The Shadow World of Alfred Kubin

The Life and Art of a True Original

The characteristic feature of this strange art is that it attempts to depict the extrasensory, to provide symbols for the mysterious forces to which we are subjected in our daily lives but which we do not know – indeed, that is revealed to us only in wild dreams and fantasies, in states of clairvoyant nervous strain. — Extract from the Berliner Illustrirte, 1903

Kubin was born in 1867 in Bohemia in the area that is now part of the Czech Republic. He had a difficult childhood as his mother died when he was ten years old and his father was a cruel man who saw his son as good-for-nothing. He became distant from his family and began play out fantasies of sadism and catastrophes, born out of his hate towards his father and all other men. When he was eleven and a half, he was seduced by an older pregnant woman that he himself admitted “must have cast its shadow on [his] early manhood”. He was not successful at school and went to work for his uncle by marriage who was a photographer in Carinthia. While he did not learn much in the way of an apprentice from his uncle he did see many photographs of things he had never seen that left an impression on him. When he was nineteen he attempted suicide at his mother’s grave after a nervous breakdown, but his rusty pistol failed to fire. Fired by his uncle, he attempted to join the army as a last resort, but another mental breakdown led to four months in an army hospital followed by Kubin returning to his family home.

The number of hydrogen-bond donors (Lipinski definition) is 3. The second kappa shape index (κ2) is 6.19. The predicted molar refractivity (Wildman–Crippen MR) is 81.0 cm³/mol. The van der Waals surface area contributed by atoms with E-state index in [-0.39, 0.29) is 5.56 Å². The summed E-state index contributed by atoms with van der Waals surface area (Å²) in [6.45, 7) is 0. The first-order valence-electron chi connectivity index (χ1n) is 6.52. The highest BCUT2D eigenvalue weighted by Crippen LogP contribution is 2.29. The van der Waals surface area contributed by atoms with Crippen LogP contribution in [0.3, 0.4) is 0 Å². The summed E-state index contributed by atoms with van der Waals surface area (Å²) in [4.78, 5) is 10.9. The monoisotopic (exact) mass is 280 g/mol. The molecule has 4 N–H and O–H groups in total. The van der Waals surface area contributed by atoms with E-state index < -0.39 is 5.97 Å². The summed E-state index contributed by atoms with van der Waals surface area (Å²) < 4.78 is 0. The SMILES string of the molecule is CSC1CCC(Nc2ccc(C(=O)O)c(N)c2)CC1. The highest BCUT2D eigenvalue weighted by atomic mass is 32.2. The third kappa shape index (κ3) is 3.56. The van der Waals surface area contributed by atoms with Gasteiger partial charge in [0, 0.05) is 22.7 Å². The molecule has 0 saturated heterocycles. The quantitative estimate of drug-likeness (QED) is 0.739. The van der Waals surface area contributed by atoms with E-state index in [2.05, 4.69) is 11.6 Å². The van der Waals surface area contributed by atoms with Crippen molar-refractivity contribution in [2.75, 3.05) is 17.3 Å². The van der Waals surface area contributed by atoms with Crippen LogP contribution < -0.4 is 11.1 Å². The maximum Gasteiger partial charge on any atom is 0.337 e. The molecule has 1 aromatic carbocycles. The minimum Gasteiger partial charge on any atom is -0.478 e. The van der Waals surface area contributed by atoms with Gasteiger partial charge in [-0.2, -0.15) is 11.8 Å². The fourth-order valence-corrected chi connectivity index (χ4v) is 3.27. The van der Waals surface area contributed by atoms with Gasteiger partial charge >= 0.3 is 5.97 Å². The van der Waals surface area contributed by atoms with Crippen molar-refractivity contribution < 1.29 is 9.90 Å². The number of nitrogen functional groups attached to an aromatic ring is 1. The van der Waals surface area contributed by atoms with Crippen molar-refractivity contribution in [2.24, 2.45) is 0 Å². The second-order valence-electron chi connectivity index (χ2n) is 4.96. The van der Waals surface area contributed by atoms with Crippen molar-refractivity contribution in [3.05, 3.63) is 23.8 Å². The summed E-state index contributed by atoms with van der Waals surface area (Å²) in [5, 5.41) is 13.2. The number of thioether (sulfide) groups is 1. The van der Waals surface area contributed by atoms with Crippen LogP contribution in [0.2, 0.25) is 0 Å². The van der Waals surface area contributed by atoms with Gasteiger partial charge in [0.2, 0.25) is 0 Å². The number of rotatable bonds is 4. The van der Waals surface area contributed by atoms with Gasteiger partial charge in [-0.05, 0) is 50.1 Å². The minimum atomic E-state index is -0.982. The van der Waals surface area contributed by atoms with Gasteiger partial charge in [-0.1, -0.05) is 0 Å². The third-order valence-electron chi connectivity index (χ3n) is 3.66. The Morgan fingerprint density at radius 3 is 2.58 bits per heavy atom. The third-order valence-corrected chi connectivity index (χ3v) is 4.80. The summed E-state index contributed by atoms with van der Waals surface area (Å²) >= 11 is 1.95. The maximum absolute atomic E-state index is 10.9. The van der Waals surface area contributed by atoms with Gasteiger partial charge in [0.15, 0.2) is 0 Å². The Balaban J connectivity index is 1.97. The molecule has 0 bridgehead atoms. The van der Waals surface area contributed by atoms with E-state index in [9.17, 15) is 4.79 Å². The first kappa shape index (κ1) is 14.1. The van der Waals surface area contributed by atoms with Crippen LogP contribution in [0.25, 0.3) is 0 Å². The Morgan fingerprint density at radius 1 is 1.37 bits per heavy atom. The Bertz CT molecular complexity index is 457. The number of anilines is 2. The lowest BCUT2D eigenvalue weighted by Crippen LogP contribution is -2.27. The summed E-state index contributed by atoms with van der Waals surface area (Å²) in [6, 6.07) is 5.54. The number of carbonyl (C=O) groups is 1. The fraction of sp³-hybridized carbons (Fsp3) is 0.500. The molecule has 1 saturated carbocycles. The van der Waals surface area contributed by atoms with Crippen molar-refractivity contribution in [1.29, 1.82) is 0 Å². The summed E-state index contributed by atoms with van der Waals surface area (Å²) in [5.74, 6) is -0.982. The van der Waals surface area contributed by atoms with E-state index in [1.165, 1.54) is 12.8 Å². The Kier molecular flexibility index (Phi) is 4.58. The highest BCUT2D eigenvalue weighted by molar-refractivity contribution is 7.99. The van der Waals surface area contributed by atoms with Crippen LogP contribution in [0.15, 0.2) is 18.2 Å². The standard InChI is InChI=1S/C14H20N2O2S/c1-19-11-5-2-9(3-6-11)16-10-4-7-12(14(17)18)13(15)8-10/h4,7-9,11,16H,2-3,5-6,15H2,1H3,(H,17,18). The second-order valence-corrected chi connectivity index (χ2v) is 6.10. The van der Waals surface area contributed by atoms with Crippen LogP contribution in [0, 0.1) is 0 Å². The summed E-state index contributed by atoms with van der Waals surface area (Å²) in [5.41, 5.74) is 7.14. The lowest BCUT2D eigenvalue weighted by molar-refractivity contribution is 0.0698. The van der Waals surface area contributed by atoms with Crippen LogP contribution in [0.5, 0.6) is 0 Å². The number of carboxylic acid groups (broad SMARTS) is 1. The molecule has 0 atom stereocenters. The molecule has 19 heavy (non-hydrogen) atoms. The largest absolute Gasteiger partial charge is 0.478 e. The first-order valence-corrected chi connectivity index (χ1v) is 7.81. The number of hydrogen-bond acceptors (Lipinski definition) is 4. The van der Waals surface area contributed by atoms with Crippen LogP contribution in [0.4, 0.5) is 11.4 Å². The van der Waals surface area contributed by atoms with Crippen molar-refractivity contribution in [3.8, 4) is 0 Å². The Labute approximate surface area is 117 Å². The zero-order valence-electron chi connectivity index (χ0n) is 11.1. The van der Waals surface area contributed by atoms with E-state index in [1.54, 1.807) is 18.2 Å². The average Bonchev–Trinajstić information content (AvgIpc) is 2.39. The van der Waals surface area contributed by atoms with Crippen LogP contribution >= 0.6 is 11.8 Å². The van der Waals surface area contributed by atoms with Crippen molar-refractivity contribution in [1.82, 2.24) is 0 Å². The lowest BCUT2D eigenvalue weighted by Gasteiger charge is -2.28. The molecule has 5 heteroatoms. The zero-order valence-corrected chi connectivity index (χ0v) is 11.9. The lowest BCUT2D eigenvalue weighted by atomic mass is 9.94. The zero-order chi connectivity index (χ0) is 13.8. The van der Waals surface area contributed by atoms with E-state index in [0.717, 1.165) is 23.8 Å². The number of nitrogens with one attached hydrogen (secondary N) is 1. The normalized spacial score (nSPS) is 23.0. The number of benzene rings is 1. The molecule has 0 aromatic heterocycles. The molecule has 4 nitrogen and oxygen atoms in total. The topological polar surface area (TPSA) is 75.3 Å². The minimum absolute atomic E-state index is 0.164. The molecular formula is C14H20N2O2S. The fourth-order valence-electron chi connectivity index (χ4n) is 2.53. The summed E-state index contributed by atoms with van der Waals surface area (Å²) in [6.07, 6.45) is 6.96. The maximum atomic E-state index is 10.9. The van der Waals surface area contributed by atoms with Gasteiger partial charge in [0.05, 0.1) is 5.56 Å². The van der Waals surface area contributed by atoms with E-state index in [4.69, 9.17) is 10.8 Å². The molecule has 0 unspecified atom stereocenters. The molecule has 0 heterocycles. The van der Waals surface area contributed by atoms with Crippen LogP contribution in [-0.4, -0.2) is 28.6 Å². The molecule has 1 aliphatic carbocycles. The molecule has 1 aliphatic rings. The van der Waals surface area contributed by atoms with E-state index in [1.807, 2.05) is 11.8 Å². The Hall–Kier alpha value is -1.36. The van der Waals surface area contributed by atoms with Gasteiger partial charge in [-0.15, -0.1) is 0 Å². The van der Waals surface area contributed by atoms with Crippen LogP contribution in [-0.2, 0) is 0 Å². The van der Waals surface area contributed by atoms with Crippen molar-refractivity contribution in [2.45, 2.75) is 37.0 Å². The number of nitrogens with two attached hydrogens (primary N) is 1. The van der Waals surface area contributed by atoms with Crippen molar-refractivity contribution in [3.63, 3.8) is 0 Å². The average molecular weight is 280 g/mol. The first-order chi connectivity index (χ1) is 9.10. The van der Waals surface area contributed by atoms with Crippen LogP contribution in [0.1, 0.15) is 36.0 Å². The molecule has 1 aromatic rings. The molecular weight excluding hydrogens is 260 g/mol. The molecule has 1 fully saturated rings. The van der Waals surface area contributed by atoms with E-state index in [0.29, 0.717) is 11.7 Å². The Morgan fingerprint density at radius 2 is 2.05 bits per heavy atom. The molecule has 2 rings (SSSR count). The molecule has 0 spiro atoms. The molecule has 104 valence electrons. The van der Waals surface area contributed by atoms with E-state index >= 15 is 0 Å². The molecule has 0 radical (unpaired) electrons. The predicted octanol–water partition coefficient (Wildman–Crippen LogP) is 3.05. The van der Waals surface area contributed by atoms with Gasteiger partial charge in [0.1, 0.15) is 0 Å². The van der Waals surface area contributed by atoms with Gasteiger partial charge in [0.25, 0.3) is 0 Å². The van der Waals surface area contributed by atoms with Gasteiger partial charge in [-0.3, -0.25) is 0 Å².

In 1898 on the advice of a family friend, Kubin’s father finally allowed him to study art in Munich where he first studied under Ludwig Schmidt-Reutte in private drawing classes for a year. He also attended some of Nikolaus Gysis’s classes at the academy, but hated the traditional techniques of drawing still lives and nudes. Instead, he found inspiration in the work of philosophers such as Schopenhauer and Nietzsche, who enforced his bleak worldview. He discovered the work of artists that he liked and began to collect it, Klinger, Goya, de Groux, Rops, Munch, Ensor, Redon and other symbolists (who believed in the rejection of the dominant school of naturalism and that art should “clothe ideas in a perceptible form”. Klinger and Goya’s influence can easily be seen in the works of his early period in his heavy use of aquatint and their grotesque and fantastical dreamlike content (El sueño de la razón produce monstrous after all). He would become involved in the Sturmfackel circle of artists (who belonged to a number of different schools) that also included Ernst Stern, Alexander Salzmann, Albert Weisgerber, Gino Finetti, and Rudolf Levy. Through contacts in the group, he was able to organize his first gallery showing at the Galerie Paul Cassirer in Berlin in winter 1901-02, but the content of his paintings shocked the press and caused outrage. Shortly after this, he met Hans von Weber, who as a patron, was crucial during Kubin’s early period. Only a few weeks after meeting one another, he was planning to publish a selection of Kubin’s prints. The portfolio was well-received and gained him recognition in wider circles. Two additional portfolios were planned but never materialised, as it is believed the pair felt the subject matter (one of erotic prints, the other parodying church and state) would be too controversial.